One of the most important developments in Brazilian football came as a consequence of an external shock.

In December 1932 Brazil won 2-1 away to then-world champions Uruguay. The stand out players were two youngsters, elegant centre back Domingos da Guia and explosive centre forward Leonidas da Silva. Uruguayan football had just professionalised – a move the Brazilian game was actively resisting. Uruguay’s big two clubs took advantage.

Penarol signed Leonidas, while Nacional snapped up Domingos. Losing these two young stars tipped the balance in a debate that had been raging for a decade. In 1933 a professional league was formed in Rio, then the country’s capital. The national team’s participation in the following year’s World Cup was still over-shadowed by rows over the issue. But by 1938 the question had been resolved and, with Leonidas and Domingos playing starring roles, Brazil reached the semi finals in France.

There is little doubt that professionalism would have happened sooner or later, but it is also clear that the process was given a considerable boost by the brief loss of the two brightest young stars of the day. The external shock led to professionalism which in turn led to Pele and an era of global dominance.

Fast forward more than 80 years and there is a new kind of external shock. Now it is not only Europe that is helping itself to Brazilian talent. Growing leagues such as the USA and, specifically, China, are also getting into the act.

Striker Diego Tardelli, a success since being introduced to the national team after the World Cup, moved to Shandong Luneng at the start of the year, and has now become the first China-based player to be called up by Brazil. Announcing the squad, coach Dunga claimed that Tardelli – who has had three unsuccessful spells in Europe – had moved to the Far East because European clubs could no longer afford to buy the best, a clearly ludicrous claim.

Real Madrid had no hesitation in shelling out for Lucas Silva, who as a central midfielder with a fine range of passing is a rarity in contemporary Brazilian football. Meanwhile, attacking midfielder Ricardo Goulart followed Tardelli to China, leaving the great Tostao to comment that “the loss of two of the best players in the last Brazilian Championship shows that the Chinese are strong financially and the Europeans are losing interest in our players.”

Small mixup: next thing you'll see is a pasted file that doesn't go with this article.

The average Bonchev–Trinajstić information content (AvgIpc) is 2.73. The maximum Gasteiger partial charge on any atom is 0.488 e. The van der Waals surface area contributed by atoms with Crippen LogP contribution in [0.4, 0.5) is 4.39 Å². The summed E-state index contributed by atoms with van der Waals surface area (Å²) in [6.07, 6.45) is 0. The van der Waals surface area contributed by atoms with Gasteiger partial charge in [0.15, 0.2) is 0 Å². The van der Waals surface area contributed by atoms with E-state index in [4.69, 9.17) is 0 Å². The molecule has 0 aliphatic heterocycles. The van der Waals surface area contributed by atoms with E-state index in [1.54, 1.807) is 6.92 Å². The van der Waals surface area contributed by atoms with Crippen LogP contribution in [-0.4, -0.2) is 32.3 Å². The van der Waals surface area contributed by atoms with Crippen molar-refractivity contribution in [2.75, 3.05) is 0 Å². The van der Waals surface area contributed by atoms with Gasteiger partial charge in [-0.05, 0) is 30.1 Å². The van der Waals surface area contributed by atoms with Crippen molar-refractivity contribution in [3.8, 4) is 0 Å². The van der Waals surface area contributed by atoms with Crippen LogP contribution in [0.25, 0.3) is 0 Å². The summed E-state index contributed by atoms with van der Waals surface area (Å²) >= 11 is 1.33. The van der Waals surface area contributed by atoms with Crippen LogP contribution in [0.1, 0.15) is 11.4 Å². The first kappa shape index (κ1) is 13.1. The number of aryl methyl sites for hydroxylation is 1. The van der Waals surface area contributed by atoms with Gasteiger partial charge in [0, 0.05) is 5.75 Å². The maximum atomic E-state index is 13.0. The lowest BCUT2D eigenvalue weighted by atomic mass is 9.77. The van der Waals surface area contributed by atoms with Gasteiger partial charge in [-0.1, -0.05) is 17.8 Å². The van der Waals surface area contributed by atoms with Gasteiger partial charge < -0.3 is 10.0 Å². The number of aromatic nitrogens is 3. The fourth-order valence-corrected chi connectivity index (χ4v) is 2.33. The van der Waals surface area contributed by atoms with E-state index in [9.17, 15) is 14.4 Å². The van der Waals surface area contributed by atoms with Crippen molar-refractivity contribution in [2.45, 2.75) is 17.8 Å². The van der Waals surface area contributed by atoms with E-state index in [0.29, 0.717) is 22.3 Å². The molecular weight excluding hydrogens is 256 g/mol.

Will this external shock have any domestic consequences? Some business minded commentators in Brazil are concerned by the rise of second string leagues such as China and the USA. Those who run the game, however, seem blithely unaware of any international context. A proposal seems to be gathering strength among some club directors for some kind of return to the old play-off format, which was replaced in 2003 by the current league system.

The idea is for the clubs that finish in the top four places in the league to then have two legged semi finals ahead of a home and away decider. This would add yet more games to a calendar which is already so cluttered that it cannot stop for FIFA dates. It would also effectively turn almost the entire year into a glorified pre-season; the appalling State Championships, the real villain of the calendar, are broadly seen as a pre-season, and under this proposal the national league would chug along as a low key warm up for the gripping finale.

So if the external shock of the 1930s was enough to propel Brazilian into a bright future, the worrying events eight decades later – and there have been plenty of them – do not appear to be having the same effect.